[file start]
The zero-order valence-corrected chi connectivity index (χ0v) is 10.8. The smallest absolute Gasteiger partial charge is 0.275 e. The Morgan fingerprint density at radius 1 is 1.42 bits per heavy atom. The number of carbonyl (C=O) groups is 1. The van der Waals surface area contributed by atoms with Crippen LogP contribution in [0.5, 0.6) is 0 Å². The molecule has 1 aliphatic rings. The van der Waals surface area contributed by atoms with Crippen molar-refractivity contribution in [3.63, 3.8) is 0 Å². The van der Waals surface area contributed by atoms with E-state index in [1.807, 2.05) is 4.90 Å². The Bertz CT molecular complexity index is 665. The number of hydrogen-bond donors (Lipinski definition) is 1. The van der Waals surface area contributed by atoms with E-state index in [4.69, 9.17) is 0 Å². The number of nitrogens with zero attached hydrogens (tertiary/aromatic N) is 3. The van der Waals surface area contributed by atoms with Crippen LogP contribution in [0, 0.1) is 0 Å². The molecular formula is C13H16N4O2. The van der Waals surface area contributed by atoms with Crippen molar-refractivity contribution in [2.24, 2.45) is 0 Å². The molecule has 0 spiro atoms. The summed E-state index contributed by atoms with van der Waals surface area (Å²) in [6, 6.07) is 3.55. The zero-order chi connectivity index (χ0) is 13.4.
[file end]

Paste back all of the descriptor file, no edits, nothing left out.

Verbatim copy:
The zero-order valence-corrected chi connectivity index (χ0v) is 10.8. The smallest absolute Gasteiger partial charge is 0.275 e. The Morgan fingerprint density at radius 1 is 1.42 bits per heavy atom. The number of carbonyl (C=O) groups is 1. The van der Waals surface area contributed by atoms with Crippen LogP contribution in [0.5, 0.6) is 0 Å². The molecule has 1 aliphatic rings. The van der Waals surface area contributed by atoms with Crippen molar-refractivity contribution in [3.63, 3.8) is 0 Å². The van der Waals surface area contributed by atoms with E-state index in [1.807, 2.05) is 4.90 Å². The Bertz CT molecular complexity index is 665. The number of hydrogen-bond donors (Lipinski definition) is 1. The van der Waals surface area contributed by atoms with E-state index in [4.69, 9.17) is 0 Å². The number of nitrogens with zero attached hydrogens (tertiary/aromatic N) is 3. The van der Waals surface area contributed by atoms with Crippen LogP contribution in [0, 0.1) is 0 Å². The molecular formula is C13H16N4O2. The van der Waals surface area contributed by atoms with Crippen molar-refractivity contribution in [2.24, 2.45) is 0 Å². The molecule has 0 spiro atoms. The summed E-state index contributed by atoms with van der Waals surface area (Å²) in [6, 6.07) is 3.55. The zero-order chi connectivity index (χ0) is 13.4.